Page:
Continue Reading…


Robert Asher - Evolution and BeliefTacking Religious Beliefs on to Darwin.

A Feature Review of

Evolution and Belief: Confessions of a Religious Paleontologist.

Robert Asher.

Hardback: Cambridge UP, 2012.
Buy now:  [ Amazon ]  [ Kindle ]

Reviewed by Todd Edmondson

As hot button issues go, ongoing debates about evolution, creationism, and Intelligent Design, situated at the point where religion, science, and politics collide, are among the most contentious. Thankfully, a number of Christian scholars and leaders of the church like Rowan Williams, Alister McGrath, and Peter Enns have stepped into the fray, endeavoring to work toward some measure of reconciliation between the tenets of orthodox Christianity and the findings of modern science. There is still, however, much work to be done. If Christians are ever going to be at peace with the findings of modern biology – in a way that involves neither stubborn resistance nor passive silence – a weighty theological task lies ahead. Fruitful conversation between what are often perceived to be competing orthodoxies will require humility, prayer, and rigorous scholarship. At the close of his excellent work The Evolution of Adam, Enns presents this concluding thesis: “A true rapprochement between evolution and Christianity requires a synthesis, not simply adding evolution to existing theories.” To put it another way, one cannot merely take a scientific theory and tack a religious belief onto it, without committing an injustice against both.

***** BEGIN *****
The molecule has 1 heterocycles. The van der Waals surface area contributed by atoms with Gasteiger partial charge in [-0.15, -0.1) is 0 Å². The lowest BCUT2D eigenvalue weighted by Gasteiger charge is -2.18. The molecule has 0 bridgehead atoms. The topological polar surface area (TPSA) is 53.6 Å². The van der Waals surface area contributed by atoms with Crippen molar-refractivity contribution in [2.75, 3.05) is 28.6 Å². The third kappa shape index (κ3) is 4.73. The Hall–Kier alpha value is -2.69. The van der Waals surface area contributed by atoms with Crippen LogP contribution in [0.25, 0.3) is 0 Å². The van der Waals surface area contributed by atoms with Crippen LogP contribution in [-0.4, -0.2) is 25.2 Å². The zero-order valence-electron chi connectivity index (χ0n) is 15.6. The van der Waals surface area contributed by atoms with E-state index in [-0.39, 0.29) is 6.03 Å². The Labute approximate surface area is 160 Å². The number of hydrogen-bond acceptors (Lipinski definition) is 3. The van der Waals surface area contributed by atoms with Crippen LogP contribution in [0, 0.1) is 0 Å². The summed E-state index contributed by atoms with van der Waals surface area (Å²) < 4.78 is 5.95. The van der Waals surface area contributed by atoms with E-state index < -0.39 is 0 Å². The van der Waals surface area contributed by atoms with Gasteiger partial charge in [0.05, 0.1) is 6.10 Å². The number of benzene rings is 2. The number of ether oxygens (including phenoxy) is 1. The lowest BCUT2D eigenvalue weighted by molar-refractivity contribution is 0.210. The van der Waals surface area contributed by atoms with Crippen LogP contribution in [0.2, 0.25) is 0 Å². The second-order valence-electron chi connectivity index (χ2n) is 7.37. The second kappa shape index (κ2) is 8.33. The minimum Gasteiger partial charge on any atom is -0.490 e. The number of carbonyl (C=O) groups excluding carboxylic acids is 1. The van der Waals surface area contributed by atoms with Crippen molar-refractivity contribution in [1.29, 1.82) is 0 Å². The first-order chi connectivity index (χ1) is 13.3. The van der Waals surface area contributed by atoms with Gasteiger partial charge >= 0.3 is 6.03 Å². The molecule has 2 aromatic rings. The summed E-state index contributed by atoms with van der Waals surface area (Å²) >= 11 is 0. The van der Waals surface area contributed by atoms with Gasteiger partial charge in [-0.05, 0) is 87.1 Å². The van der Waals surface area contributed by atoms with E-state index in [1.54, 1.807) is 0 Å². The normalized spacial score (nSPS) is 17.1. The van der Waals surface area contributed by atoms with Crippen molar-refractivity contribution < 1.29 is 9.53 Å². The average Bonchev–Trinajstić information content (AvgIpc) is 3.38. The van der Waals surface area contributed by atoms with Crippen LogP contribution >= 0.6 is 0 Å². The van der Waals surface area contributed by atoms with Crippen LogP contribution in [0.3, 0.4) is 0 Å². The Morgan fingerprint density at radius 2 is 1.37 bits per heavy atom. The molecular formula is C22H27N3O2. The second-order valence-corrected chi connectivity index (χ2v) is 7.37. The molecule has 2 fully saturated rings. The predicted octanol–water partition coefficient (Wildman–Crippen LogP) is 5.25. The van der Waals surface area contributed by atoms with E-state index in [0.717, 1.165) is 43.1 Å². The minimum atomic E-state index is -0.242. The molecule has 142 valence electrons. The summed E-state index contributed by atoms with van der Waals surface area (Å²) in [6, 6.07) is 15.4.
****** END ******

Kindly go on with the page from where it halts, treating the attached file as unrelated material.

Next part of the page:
As one who agrees with Enns on this point, I picked up Robert Asher’s recent work Evolution and Belief: Confessions of a Religious Paleontologist hopeful that Asher would take another step toward integrating faith and science, this time from the scientific side of the perceived rift. However, as if to confirm the old adage about judging a book by its cover, the promise of this book’s title goes largely unfulfilled. I should state up front that there is much that this book does well. Asher is not only a respected paleontologist; he is also a very good writer. The prose here is excellent and highly readable, so that even the passages that tend more toward hard science are not lost on a layperson like myself. Throughout the book, Asher guides readers through a number of debates and questions surrounding the Darwin-Wallace theory of evolution. As someone thoroughly unenlightened on many significant aspects of natural selection–common descent, the fossil record, the development of animals both familiar (the platypus and elephant) and obscure (the tenrec), and molecular biology – I appreciated Asher’s exposition and analysis of these points.

Continue Reading…


The Psalms - Two Recent BooksA Living Tradition.

A Review of